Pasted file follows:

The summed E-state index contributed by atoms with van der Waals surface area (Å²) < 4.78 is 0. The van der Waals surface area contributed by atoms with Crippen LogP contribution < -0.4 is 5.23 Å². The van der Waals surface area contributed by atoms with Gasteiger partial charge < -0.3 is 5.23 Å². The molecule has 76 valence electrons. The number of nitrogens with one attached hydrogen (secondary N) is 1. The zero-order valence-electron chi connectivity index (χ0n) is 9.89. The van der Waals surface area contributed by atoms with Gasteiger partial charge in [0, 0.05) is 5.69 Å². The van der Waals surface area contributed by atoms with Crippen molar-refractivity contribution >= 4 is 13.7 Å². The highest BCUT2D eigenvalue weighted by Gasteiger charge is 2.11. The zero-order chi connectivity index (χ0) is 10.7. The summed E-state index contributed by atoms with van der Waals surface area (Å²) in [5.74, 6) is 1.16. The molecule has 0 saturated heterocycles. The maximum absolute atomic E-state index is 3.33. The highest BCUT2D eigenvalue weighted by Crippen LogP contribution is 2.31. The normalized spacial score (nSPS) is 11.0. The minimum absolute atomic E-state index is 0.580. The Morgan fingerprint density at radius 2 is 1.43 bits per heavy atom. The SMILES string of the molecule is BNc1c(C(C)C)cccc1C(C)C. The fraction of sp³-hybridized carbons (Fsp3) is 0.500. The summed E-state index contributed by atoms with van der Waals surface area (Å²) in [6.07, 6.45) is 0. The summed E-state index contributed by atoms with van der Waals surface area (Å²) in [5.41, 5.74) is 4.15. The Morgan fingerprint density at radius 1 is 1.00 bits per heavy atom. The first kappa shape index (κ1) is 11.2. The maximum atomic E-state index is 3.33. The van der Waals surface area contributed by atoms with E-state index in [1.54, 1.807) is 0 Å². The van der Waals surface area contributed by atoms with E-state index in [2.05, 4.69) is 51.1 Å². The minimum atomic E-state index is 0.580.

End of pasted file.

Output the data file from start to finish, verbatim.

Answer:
The summed E-state index contributed by atoms with van der Waals surface area (Å²) < 4.78 is 0. The van der Waals surface area contributed by atoms with Crippen LogP contribution < -0.4 is 5.23 Å². The van der Waals surface area contributed by atoms with Gasteiger partial charge < -0.3 is 5.23 Å². The molecule has 76 valence electrons. The number of nitrogens with one attached hydrogen (secondary N) is 1. The zero-order valence-electron chi connectivity index (χ0n) is 9.89. The van der Waals surface area contributed by atoms with Gasteiger partial charge in [0, 0.05) is 5.69 Å². The van der Waals surface area contributed by atoms with Crippen molar-refractivity contribution >= 4 is 13.7 Å². The highest BCUT2D eigenvalue weighted by Gasteiger charge is 2.11. The zero-order chi connectivity index (χ0) is 10.7. The summed E-state index contributed by atoms with van der Waals surface area (Å²) in [5.74, 6) is 1.16. The molecule has 0 saturated heterocycles. The maximum absolute atomic E-state index is 3.33. The highest BCUT2D eigenvalue weighted by Crippen LogP contribution is 2.31. The normalized spacial score (nSPS) is 11.0. The minimum absolute atomic E-state index is 0.580. The Morgan fingerprint density at radius 2 is 1.43 bits per heavy atom. The SMILES string of the molecule is BNc1c(C(C)C)cccc1C(C)C. The fraction of sp³-hybridized carbons (Fsp3) is 0.500. The summed E-state index contributed by atoms with van der Waals surface area (Å²) in [6.07, 6.45) is 0. The summed E-state index contributed by atoms with van der Waals surface area (Å²) in [5.41, 5.74) is 4.15. The Morgan fingerprint density at radius 1 is 1.00 bits per heavy atom. The first kappa shape index (κ1) is 11.2. The maximum atomic E-state index is 3.33. The van der Waals surface area contributed by atoms with E-state index in [1.54, 1.807) is 0 Å². The van der Waals surface area contributed by atoms with E-state index in [2.05, 4.69) is 51.1 Å². The minimum atomic E-state index is 0.580.